The magnitude of eclipse is the fraction of the angular diameter of a celestial body being eclipsed. This applies to all celestial eclipses. The magnitude of a partial or annular solar eclipse is always between 0.0 and 1.0, while the magnitude of a total solar eclipse is always greater than or equal to 1.0.
This measure should not be confused with the covered fraction of the apparent area (disk) of the eclipsed body, whereas the magnitude of an eclipse is strictly a ratio of diameters. Neither should it be confused with the astronomical magnitude scale of apparent brightness.
The apparent sizes of the Moon and Sun are both approximately 0.5°, or 30', but both vary because the distance between Earth and Moon varies. (The distance between Earth and Sun also varies, but the effect is slight in comparison.)
In an annular solar eclipse, the magnitude of the eclipse is the ratio between the apparent angular diameters of the Moon and that of the Sun during the maximum eclipse, yielding a ratio less than 1.0. As the magnitude of eclipse is less than one, the disk of the Moon cannot completely cover the Sun. When the centers of the two disks are sufficiently aligned, a ring of sunlight remains visible around the Moon. This is called an annular eclipse, from Latin annulus, meaning "ring".
For a total solar eclipse to happen, the ratio of the apparent diameters of the Moon and of the Sun must be 1.0 or more, and the three celestial bodies (Sun, Earth and Moon) must be aligned centrally enough. When that is the case, the Moon's disk covers the Sun's disk in the sky completely. The path of totality (i.e. of the travelling shadow of the Moon cutting off all direct sunlight from reaching the Earth's surface) is a relatively narrow strip, at most a few hundreds of kilometers across.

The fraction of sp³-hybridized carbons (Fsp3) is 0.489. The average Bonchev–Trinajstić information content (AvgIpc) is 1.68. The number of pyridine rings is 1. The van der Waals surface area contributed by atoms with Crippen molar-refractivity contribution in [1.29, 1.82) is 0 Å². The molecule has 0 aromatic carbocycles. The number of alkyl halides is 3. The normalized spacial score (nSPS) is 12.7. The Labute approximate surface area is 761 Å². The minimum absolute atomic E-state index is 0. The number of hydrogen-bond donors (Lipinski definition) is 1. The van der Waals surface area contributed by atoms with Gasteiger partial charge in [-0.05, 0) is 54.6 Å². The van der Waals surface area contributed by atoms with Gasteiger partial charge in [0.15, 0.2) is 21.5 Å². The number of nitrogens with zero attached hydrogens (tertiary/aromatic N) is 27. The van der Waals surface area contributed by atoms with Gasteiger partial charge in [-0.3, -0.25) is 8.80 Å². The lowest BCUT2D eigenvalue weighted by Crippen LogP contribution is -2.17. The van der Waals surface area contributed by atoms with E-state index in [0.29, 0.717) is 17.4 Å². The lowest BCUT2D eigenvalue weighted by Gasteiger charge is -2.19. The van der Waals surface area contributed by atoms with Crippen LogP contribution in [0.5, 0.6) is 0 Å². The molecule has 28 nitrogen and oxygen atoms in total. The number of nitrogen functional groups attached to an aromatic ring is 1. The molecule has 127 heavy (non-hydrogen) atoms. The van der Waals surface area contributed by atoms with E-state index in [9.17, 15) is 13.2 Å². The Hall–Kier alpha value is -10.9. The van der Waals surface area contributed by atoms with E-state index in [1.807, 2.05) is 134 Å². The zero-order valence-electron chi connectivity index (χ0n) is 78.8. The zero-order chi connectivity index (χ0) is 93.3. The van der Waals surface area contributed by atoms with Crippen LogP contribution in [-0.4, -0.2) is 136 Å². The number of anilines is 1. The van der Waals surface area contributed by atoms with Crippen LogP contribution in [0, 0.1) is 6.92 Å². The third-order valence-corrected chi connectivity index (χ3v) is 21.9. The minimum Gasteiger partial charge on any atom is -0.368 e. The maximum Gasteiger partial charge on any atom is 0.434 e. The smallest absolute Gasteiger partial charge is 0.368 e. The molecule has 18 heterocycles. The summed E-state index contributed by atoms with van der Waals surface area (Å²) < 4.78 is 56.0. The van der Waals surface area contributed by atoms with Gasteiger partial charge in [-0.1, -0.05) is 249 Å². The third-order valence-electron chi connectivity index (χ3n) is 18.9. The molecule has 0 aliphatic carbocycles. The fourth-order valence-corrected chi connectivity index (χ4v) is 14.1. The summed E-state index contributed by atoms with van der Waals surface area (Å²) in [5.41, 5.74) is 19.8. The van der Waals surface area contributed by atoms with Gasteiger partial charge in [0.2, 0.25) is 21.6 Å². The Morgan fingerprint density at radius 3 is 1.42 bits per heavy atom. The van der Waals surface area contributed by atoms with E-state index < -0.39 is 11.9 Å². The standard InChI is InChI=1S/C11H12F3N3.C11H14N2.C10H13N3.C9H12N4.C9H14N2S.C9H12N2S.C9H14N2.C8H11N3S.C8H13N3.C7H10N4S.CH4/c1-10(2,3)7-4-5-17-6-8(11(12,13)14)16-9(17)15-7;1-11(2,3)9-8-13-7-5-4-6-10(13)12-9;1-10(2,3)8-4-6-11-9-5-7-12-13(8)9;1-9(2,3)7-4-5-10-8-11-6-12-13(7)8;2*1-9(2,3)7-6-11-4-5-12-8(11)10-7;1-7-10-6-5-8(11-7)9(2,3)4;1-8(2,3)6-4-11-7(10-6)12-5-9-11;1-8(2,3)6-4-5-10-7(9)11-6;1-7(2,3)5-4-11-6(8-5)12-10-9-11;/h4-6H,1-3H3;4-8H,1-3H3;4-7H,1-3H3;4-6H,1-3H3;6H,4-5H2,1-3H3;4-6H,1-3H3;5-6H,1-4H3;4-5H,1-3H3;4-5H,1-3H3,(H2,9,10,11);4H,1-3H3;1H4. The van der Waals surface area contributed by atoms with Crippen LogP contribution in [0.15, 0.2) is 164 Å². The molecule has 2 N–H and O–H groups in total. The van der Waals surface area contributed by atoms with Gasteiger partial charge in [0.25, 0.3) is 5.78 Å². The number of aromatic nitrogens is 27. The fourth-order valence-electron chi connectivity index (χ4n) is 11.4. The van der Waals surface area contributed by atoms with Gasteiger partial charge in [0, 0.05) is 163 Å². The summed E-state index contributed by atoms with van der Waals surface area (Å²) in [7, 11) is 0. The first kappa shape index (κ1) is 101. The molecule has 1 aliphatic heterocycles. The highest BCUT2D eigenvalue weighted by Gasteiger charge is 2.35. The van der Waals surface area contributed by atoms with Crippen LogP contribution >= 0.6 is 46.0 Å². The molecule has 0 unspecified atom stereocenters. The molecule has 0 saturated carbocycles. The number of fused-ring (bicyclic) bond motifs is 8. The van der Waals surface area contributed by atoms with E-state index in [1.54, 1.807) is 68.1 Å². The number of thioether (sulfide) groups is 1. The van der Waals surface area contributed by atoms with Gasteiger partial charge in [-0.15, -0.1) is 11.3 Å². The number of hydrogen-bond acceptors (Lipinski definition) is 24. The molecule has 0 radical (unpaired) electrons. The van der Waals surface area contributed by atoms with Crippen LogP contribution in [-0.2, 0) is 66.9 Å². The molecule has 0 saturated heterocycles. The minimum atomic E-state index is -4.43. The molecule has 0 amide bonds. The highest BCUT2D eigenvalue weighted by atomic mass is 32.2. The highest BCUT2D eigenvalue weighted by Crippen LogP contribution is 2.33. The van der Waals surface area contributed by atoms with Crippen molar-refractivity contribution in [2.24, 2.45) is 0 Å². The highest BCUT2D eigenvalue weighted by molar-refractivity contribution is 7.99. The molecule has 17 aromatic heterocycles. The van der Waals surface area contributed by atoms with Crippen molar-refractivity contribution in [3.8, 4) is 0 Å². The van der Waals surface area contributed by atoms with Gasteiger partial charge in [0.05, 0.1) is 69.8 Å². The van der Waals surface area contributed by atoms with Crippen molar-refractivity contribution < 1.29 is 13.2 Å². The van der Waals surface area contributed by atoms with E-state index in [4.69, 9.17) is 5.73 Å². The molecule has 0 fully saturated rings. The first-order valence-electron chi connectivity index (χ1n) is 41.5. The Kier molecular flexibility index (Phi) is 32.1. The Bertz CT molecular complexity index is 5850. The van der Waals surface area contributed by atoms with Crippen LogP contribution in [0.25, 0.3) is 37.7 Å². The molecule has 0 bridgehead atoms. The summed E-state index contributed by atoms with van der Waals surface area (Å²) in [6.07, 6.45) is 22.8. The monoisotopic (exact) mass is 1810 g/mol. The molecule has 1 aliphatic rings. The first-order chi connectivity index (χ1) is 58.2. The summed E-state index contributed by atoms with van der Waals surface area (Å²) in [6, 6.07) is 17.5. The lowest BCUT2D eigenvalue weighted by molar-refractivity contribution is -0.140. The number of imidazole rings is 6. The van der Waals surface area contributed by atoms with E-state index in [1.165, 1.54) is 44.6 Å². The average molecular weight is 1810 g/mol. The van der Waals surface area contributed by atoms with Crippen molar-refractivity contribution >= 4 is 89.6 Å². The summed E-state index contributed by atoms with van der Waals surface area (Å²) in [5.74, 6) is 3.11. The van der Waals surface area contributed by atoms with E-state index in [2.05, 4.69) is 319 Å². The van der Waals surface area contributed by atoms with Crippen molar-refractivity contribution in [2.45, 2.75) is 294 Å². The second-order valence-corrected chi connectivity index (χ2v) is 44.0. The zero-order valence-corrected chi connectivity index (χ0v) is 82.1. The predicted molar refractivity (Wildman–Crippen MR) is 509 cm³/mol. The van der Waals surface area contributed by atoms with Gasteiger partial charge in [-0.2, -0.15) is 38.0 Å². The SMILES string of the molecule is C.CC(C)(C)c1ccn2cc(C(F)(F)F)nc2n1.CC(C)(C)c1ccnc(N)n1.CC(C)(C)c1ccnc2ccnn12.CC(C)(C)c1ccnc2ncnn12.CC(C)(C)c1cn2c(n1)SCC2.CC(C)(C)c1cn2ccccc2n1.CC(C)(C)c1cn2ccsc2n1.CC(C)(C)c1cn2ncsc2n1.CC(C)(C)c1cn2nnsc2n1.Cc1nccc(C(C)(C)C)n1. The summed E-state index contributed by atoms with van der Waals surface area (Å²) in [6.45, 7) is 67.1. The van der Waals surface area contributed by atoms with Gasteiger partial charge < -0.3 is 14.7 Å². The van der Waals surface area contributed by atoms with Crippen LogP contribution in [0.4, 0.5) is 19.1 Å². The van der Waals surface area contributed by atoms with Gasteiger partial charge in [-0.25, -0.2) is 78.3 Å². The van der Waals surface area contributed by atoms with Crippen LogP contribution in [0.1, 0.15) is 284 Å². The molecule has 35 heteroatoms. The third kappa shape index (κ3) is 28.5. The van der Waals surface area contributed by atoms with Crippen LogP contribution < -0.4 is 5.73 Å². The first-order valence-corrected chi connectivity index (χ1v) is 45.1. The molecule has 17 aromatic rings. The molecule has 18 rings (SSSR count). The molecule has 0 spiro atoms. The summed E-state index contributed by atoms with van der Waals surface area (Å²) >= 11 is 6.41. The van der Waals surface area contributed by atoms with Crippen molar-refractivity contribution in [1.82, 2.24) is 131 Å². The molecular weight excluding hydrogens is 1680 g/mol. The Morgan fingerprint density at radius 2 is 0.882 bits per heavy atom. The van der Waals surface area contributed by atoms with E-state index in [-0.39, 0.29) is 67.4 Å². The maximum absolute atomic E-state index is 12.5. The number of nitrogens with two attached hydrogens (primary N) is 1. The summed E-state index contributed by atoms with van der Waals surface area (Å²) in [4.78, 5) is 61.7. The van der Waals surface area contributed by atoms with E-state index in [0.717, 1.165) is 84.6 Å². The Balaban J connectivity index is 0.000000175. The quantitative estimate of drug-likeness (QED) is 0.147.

In a partial solar eclipse, the magnitude of the eclipse is the fraction of the Sun's diameter occulted by the Moon at the time of maximum eclipse. As seen from one location, the momentary eclipse magnitude varies, being exactly 0.0 at the start of the eclipse, rising to some maximum value, and then decreasing to 0.0 at the end of the eclipse. When one says "the magnitude of the eclipse" without further specification, one usually means the maximum value of the magnitude of the eclipse.
The eclipse magnitude varies not only between eclipses, but also by viewing location. An eclipse may be annular in one location and total in another. These mixed-type eclipses are called hybrid.
The effect on a lunar eclipse is quite similar, with a few differences. First, the eclipsed body is the Moon and the eclipsing 'body' is the Earth's shadow. Second, since the Earth's shadow at the Moon's distance always is considerably larger than the Moon, a lunar eclipse can never be annular but is always partial or total. Third, the Earth's shadow has two components: the dark umbra and the much brighter penumbra. A lunar eclipse will have two geometric magnitudes: the umbral magnitude and the penumbral magnitude. If the three bodies are not aligned enough, the Moon does not reach into the Earth's umbra - it may still pass through the Earth's penumbra though, and such an eclipse is called a penumbral eclipse.